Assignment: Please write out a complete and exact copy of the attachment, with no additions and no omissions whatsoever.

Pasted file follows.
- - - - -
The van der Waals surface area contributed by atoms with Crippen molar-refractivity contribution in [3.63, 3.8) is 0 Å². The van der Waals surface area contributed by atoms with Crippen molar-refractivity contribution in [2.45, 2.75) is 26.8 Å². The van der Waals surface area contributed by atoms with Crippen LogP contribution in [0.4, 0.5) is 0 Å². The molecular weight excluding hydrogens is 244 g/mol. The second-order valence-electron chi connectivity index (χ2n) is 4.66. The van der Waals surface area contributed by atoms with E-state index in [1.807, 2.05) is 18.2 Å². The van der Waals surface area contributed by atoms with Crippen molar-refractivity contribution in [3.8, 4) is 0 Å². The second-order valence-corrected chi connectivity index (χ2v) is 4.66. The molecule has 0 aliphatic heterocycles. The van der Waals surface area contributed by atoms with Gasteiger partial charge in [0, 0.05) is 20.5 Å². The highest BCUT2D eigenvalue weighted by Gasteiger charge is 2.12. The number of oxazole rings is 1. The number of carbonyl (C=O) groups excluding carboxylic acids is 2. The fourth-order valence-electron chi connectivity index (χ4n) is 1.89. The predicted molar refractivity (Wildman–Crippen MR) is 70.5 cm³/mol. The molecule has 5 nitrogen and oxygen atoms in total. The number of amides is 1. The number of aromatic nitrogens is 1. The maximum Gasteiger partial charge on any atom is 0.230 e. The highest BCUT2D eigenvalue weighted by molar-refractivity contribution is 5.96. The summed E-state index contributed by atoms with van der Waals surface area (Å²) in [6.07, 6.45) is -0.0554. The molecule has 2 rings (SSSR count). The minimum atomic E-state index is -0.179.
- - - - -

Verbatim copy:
The van der Waals surface area contributed by atoms with Crippen molar-refractivity contribution in [3.63, 3.8) is 0 Å². The van der Waals surface area contributed by atoms with Crippen molar-refractivity contribution in [2.45, 2.75) is 26.8 Å². The van der Waals surface area contributed by atoms with Crippen LogP contribution in [0.4, 0.5) is 0 Å². The molecular weight excluding hydrogens is 244 g/mol. The second-order valence-electron chi connectivity index (χ2n) is 4.66. The van der Waals surface area contributed by atoms with E-state index in [1.807, 2.05) is 18.2 Å². The van der Waals surface area contributed by atoms with Crippen molar-refractivity contribution in [3.8, 4) is 0 Å². The second-order valence-corrected chi connectivity index (χ2v) is 4.66. The molecule has 0 aliphatic heterocycles. The van der Waals surface area contributed by atoms with Gasteiger partial charge in [0, 0.05) is 20.5 Å². The highest BCUT2D eigenvalue weighted by Gasteiger charge is 2.12. The number of oxazole rings is 1. The number of carbonyl (C=O) groups excluding carboxylic acids is 2. The fourth-order valence-electron chi connectivity index (χ4n) is 1.89. The predicted molar refractivity (Wildman–Crippen MR) is 70.5 cm³/mol. The molecule has 5 nitrogen and oxygen atoms in total. The number of amides is 1. The number of aromatic nitrogens is 1. The maximum Gasteiger partial charge on any atom is 0.230 e. The highest BCUT2D eigenvalue weighted by molar-refractivity contribution is 5.96. The summed E-state index contributed by atoms with van der Waals surface area (Å²) in [6.07, 6.45) is -0.0554. The molecule has 2 rings (SSSR count). The minimum atomic E-state index is -0.179.